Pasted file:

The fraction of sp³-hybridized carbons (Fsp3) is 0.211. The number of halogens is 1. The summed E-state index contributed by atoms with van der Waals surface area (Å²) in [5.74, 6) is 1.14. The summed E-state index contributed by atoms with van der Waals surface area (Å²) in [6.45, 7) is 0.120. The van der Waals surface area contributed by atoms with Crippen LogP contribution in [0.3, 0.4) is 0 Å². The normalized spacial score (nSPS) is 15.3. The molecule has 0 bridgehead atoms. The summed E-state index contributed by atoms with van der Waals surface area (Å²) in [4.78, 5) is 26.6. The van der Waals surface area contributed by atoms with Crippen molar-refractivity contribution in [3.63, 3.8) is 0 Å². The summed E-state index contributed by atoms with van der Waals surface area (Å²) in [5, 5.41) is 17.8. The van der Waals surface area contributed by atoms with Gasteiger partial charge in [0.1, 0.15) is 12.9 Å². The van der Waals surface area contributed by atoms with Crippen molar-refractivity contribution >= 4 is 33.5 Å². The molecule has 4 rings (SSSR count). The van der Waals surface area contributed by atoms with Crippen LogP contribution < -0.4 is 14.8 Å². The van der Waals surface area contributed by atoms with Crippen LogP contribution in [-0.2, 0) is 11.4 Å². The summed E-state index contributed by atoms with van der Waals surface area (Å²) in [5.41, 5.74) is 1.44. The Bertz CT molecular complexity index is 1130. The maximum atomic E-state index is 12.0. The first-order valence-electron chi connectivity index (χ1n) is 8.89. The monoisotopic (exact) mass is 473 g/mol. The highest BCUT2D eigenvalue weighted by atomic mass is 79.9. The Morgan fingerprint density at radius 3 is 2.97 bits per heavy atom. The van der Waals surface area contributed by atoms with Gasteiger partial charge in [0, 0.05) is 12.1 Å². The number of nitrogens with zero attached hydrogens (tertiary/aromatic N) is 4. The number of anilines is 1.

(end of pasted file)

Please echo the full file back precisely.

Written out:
The fraction of sp³-hybridized carbons (Fsp3) is 0.211. The number of halogens is 1. The summed E-state index contributed by atoms with van der Waals surface area (Å²) in [5.74, 6) is 1.14. The summed E-state index contributed by atoms with van der Waals surface area (Å²) in [6.45, 7) is 0.120. The van der Waals surface area contributed by atoms with Crippen LogP contribution in [0.3, 0.4) is 0 Å². The normalized spacial score (nSPS) is 15.3. The molecule has 0 bridgehead atoms. The summed E-state index contributed by atoms with van der Waals surface area (Å²) in [4.78, 5) is 26.6. The van der Waals surface area contributed by atoms with Crippen molar-refractivity contribution in [3.63, 3.8) is 0 Å². The summed E-state index contributed by atoms with van der Waals surface area (Å²) in [5, 5.41) is 17.8. The van der Waals surface area contributed by atoms with Gasteiger partial charge in [0.1, 0.15) is 12.9 Å². The van der Waals surface area contributed by atoms with Crippen molar-refractivity contribution >= 4 is 33.5 Å². The molecule has 4 rings (SSSR count). The van der Waals surface area contributed by atoms with Crippen LogP contribution < -0.4 is 14.8 Å². The van der Waals surface area contributed by atoms with Crippen LogP contribution in [-0.2, 0) is 11.4 Å². The summed E-state index contributed by atoms with van der Waals surface area (Å²) in [5.41, 5.74) is 1.44. The Bertz CT molecular complexity index is 1130. The maximum atomic E-state index is 12.0. The first-order valence-electron chi connectivity index (χ1n) is 8.89. The monoisotopic (exact) mass is 473 g/mol. The highest BCUT2D eigenvalue weighted by atomic mass is 79.9. The Morgan fingerprint density at radius 3 is 2.97 bits per heavy atom. The van der Waals surface area contributed by atoms with Gasteiger partial charge in [0, 0.05) is 12.1 Å². The number of nitrogens with zero attached hydrogens (tertiary/aromatic N) is 4. The number of anilines is 1.